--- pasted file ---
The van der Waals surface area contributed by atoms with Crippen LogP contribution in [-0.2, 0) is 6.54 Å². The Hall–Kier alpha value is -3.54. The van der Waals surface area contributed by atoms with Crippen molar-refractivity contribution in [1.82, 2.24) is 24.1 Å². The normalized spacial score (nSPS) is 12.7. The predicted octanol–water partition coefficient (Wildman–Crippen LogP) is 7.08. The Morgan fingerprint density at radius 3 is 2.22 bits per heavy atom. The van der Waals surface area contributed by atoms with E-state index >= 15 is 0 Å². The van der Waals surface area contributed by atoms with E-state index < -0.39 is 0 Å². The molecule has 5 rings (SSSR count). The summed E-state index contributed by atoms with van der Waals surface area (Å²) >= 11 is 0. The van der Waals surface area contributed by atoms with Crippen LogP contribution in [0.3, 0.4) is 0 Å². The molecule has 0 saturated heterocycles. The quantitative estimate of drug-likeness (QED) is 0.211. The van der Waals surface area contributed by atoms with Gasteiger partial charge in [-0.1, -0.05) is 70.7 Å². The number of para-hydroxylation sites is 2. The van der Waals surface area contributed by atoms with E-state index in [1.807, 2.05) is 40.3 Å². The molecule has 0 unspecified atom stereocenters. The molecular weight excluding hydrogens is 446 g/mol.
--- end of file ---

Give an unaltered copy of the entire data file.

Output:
The van der Waals surface area contributed by atoms with Crippen LogP contribution in [-0.2, 0) is 6.54 Å². The Hall–Kier alpha value is -3.54. The van der Waals surface area contributed by atoms with Crippen molar-refractivity contribution in [1.82, 2.24) is 24.1 Å². The normalized spacial score (nSPS) is 12.7. The predicted octanol–water partition coefficient (Wildman–Crippen LogP) is 7.08. The Morgan fingerprint density at radius 3 is 2.22 bits per heavy atom. The van der Waals surface area contributed by atoms with E-state index >= 15 is 0 Å². The van der Waals surface area contributed by atoms with E-state index < -0.39 is 0 Å². The molecule has 5 rings (SSSR count). The summed E-state index contributed by atoms with van der Waals surface area (Å²) >= 11 is 0. The van der Waals surface area contributed by atoms with Crippen LogP contribution in [0.3, 0.4) is 0 Å². The molecule has 0 saturated heterocycles. The quantitative estimate of drug-likeness (QED) is 0.211. The van der Waals surface area contributed by atoms with Gasteiger partial charge in [-0.1, -0.05) is 70.7 Å². The number of para-hydroxylation sites is 2. The van der Waals surface area contributed by atoms with E-state index in [1.807, 2.05) is 40.3 Å². The molecule has 0 unspecified atom stereocenters. The molecular weight excluding hydrogens is 446 g/mol.